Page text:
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Orange coat

Submitted by Mandy on Thu, 01/19/2017 - 19:07

John with fabric

 

Sometimes when I make something for myself the garment starts with a pattern I like, or I have an occasion where I need something to wear. This started with the fabric, quite some time ago. John visits me occasionally with a van full of high quality suiting and coating fabrics. I spied some orange wool in his van and decided it needed to live with me. I had no specific plan at the time but loved the colour and weight. Time passed.... 

 

 

 

 

So this winter I found myself thinking I would love a really smart winter coat, something to wear when I wanted to feel dressed up, but warm and cosy, I had the coat fabric but what pattern should I use? This is where it gets tricky. I only had that fabric, and I had had it for so long there was no way I could get more. I ended up using a pattern from an Italian pattern company called Marfy. The pattens they make are really stylish, and are really only suitable for experienced dressmakers, as there are no instructions, not even a picture with the pattern (the one I have I downloaded from their site), however they do look fabulous when made, so well worth the effort.

The pattern needed a faux fur trim and happily I had a length in my fabric stash that worked really well with the wool, so I chose a fancy lining and was all set to go.

 

 

Preparation

 

toileThe first task was the toile (a mock up). Please forgive the interesting pattern, I used an old duvet cover! It's an important stage of any garment, as it means both fit, and style, can be checked before committing to the chosen fabric. It's much easier to correct fitting problems before cutting the garment out! Luckily there was nothing I needed to change, so on with cutting out the lovely fabrics.

 

 

 

 

 

 

The next stage was applying interfacing to the pieces that needed it. Because of the lack of instructions this is very much down to experience, both in the type and placement. I like to use interfacings from English Couture Company for many things and on this occasion used their coat weight fusible, as it supports the fabric but doesn't make it feel stiff or heavy.

 

 

Torso and patch pocketspatch pockets

 

 

 

Now the exciting part, assembling my new coat. I started by sewing the seams of the "skirt" section together and then making the patch packets. I did not want to have top stitching on this garment so I chose to use a method where the lining is sewn to the pocket piece, then the lining and facing of the pocket is machined in place. Seam allowances are pressed inwards, and then the pocket is folded down over the lining and hand stitched. I assembled the bodice of the coat and attached the skirt section, now complete with pockets.

 

 

 

Sleeves

sleeve insertion

Next, the sleeves. The tailored shape of these is achieved because they are a two piece sleeve, which enables the sleeve to have a subtle curve, following the natural resting shape of the arm.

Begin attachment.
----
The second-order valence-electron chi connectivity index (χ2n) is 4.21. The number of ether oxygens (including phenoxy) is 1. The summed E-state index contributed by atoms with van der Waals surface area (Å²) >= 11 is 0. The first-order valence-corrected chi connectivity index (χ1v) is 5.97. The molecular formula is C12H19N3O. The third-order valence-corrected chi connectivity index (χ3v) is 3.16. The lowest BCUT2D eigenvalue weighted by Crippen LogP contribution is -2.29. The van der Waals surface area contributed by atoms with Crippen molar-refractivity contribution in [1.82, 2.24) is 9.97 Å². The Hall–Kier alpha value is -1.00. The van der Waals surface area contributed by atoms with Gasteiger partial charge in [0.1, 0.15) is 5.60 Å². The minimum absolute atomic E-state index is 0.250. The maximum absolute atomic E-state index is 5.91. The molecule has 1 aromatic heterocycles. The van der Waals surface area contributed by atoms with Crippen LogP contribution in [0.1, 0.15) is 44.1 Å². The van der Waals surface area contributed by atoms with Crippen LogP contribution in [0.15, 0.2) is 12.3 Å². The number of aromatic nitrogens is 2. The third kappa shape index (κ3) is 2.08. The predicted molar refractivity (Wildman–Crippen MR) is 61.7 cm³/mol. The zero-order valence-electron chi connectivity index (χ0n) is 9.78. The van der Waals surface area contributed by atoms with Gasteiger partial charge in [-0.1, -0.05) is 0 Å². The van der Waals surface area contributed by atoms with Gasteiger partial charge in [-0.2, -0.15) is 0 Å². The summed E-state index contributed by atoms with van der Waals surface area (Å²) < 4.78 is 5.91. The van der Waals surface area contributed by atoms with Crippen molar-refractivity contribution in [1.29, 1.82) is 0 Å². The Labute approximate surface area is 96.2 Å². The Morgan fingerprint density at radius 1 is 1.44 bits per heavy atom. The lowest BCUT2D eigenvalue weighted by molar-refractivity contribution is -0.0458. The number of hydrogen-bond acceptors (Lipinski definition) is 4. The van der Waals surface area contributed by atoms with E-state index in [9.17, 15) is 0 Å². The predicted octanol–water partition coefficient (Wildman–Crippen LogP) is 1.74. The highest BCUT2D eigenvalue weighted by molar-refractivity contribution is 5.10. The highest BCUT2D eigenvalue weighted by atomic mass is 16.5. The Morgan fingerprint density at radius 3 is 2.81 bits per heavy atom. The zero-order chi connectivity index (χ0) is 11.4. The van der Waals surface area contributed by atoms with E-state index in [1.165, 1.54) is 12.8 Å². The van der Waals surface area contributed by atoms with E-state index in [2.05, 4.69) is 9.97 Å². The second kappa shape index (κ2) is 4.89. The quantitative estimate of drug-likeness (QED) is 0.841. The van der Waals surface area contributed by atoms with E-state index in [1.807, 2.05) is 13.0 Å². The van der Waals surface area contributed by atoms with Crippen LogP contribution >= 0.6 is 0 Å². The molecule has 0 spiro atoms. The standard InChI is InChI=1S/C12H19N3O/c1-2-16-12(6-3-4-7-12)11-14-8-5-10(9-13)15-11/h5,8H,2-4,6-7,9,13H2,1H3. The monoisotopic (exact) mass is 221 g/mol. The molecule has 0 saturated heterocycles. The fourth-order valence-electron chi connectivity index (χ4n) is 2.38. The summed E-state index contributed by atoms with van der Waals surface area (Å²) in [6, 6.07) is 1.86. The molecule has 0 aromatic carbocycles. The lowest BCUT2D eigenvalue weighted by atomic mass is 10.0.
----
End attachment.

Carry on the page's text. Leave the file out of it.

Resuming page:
Once assembled (with suitable interfacing at the top of the sleeve) they were inserted with a sleeve head, to help give a soft rounded shape.

 

 

There is quite a bit of fabric eased into the sleeve head, but careful work allows a lot of fabric to sit in that curve without any gathering, which is necessary to allow free movement and no restriction.

 

 

 

 

 

Collar

collar detail

The fur trim on the collar meant this had to be handled very carefully. No pressing with a steam iron or the fur would have, at the very least, flattened, but possibly melted. However it does need to lie flat. I solved this by carefully hand stitching underneath the collar, from the right side in a matching thread , so the seam allowance was held flat but the loft of the fabric meant the stitches were invisible.

 

 

 

 

Faux fur trim

The trim had to be hand sewn after the hem had been finished. In a fit of enthusiasm I decided the cuffs should also have trim, a choice I'm glad I made but one which needed the rest of the trim in place, so I could see if it worked, and what proportions were needed. Then I cleaned up lots of fur fibers from my sewing room!

 

 

 

 

 

 

 

Lining

lining

 

double welt pocket

 

A coat like this really has to be lined. Lining serves many functions, it adds a layer of insulation, trapping air between layers, it covers all the internal workings of the coat, giving a nicer finish, and very importantly it makes the garment easier to wear, allowing it  to slip on easily. Inspired by menswear I decided to add inside pockets.

 

Of course, as I was making the design choices, the double welt pockets are large enough for a smart phone.

 

 

 

 

Fastening

fastener options

After installing the lining, my coat was really taking shape, so I started to attachmy chosn fastenings. The Marfy pattern had a fabric loop design which I felt would be too bulky for the coat weight wool. So I purchased metal clasps- disaster! No matter what, I could not get them to look right on my lovely new coat. They always looked lopsided. So it was time for a rethink, and I decided a dark, chestnut brown button was a better choice. After a little sampling I decided a bound buttonhole was more in keeping with the style than a regular one. Ideally these should have been done before the lining and facing were sewn to the coat, but a little careful unpicking meant I could get the right results.

 

 
 
 
 
 
 
 
 
 

Finished

 

 
 

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